Justin Steele

Muscles worked: chest, triceps, front deltoids, abs

How to Do It

  1. Assume a classic pushup start position with arms straight and body aligned.
  2. Lower your body to the floor, then explosively press yourself up, bringing your hands off the ground.
  3. Don’t clap your hands. It’s a common habit, but can invite risk. Instead, simply focus on catching air and sticking a soft landing with the hands to smoothly transition to your next rep.
  4. Focus on sets for time rather than sets of a certain number of reps. As soon as your reps begin to slow down and you can no longer be explosive, the work will serve a lesser purpose.
  5. Perform 4 sets of 15 seconds.

3A. Seated Dumbbell Military Press 

Seated dumbbell military press.

James Michelfelder

Muscles worked: front and mid deltoids, triceps

How to Do It

  1. Sit in an upright bench while holding a pair of dumbbells, supported on the thighs. Slide forward toward the edge of your seat, while still maintaining your point of contact on the bench with your upper back.
  2. “Kick” the dumbbells up to your starting position, at shoulder level. Your elbows should be bent at 90 degree angles, with the upper arm positioned slightly head of the body.
  3. Press the weight directly upward over the shoulders to a full lockout. Lower the weights slowly to your starting position and repeat.
  4. Perform 10 reps, supersetting three times with 3B's bodyweight dips.

Related: 30 Best Back Exercises for 2024

3B. Bodyweight Dips 

Bodyweight dip on parallel bars.

James Michelfelder

Muscles worked: chest, triceps, front deltoids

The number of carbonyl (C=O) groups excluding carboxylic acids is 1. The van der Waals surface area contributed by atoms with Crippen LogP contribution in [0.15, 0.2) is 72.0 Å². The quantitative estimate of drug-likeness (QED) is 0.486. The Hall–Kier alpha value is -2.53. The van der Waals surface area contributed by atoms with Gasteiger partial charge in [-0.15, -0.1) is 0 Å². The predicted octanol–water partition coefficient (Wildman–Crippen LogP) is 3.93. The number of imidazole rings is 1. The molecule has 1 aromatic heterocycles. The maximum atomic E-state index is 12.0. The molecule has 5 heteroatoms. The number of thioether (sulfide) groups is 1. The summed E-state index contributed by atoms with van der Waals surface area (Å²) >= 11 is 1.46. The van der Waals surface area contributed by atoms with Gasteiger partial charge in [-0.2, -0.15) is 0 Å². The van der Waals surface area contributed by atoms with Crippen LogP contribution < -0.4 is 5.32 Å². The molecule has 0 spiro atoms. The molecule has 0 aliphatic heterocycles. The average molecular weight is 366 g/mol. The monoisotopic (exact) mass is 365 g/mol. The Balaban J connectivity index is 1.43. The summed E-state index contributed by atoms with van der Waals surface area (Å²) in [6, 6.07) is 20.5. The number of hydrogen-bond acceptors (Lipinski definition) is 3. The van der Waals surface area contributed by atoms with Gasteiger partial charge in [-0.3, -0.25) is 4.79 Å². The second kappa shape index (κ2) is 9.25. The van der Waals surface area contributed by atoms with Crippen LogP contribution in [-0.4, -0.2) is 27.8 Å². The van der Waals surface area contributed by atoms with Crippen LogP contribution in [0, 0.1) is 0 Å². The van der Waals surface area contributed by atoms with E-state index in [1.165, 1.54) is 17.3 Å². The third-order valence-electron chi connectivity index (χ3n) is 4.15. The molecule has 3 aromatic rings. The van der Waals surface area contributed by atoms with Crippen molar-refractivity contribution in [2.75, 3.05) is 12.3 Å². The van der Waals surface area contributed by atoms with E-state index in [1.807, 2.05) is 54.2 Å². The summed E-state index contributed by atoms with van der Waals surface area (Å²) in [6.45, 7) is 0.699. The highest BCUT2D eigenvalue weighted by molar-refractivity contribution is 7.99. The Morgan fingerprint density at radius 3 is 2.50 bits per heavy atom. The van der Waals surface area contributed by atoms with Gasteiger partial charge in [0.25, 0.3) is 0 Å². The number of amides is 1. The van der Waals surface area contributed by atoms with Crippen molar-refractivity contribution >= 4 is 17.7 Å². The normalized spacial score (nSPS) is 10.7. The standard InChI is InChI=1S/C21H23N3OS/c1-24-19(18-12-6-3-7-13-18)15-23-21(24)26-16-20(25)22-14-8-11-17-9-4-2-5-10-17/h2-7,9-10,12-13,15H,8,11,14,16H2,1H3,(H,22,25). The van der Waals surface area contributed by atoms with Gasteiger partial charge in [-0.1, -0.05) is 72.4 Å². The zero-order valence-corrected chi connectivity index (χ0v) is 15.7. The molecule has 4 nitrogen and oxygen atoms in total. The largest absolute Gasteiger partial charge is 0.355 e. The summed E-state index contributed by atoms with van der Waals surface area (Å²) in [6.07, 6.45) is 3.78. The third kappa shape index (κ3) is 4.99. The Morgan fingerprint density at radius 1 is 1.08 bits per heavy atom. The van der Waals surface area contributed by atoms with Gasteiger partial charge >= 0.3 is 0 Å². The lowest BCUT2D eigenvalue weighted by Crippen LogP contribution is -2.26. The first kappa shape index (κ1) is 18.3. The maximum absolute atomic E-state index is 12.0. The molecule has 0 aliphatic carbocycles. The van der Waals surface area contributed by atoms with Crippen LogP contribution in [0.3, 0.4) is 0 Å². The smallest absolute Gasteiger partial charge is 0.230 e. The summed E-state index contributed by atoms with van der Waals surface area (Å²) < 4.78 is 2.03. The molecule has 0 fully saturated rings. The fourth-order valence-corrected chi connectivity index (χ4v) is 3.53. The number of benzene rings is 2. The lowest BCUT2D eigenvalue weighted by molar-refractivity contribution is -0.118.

How to Do It

  1. Set up in a dip station (parallel bars) and start with locked out elbows.
  2. If you want to bias your chest, it’s okay to lean forward to angle the torso toward the ground. If you want to bias your triceps, remain as upright as possible.
  3. Slowly bend at the elbow joint until you’ve reached an angle inside 90 degrees. Press hard and return to the top position.
  4. Perform 10 reps, supersetting three times with 3A's military press.

4. Goblet Squat 

Goblet squat.

James Michelfelder

Muscles worked: quads, glutes, spinal erectors

How to Do It

  1. Hold a heavy dumbbell on one end, at chest level. It’s easiest to cradle the weight end of one side of the bell.
  2. Set the feet to your ideal squat position, and maintain an upright posture.
  3. Squat down by spreading the knees apart and dropping the hips down. Be sure to keep the heels down.
  4. Pause at the bottom position, and return to the top position.
  5. Perform 5 sets of 10 reps.

Related: Best Squat Exercises to Build Muscular Legs

Metabolic Finisher: Med Ball Slam EMOM

Med ball slam.

James Michelfelder

Muscles worked: core

How to Do It

  1. Prepare a 10-minute timer and choose a slam ball no more than 10 percent of your bodyweight.
  2. Start the timer and standing tall, raise the ball to full extension overhead with both hands.
  3. In one motion, aggressively squat down and throw the ball down hard, right in between the feet.
  4. Pick the ball up immediately and repeat for 10 reps. That should take about 20 seconds. 
  5. As the clock continues to run, begin your next set at the turn of the following minute (meaning you’d have gotten about 40 seconds of rest). Continue in this fashion until you’ve completed 10 sets, or 100 total med ball slams.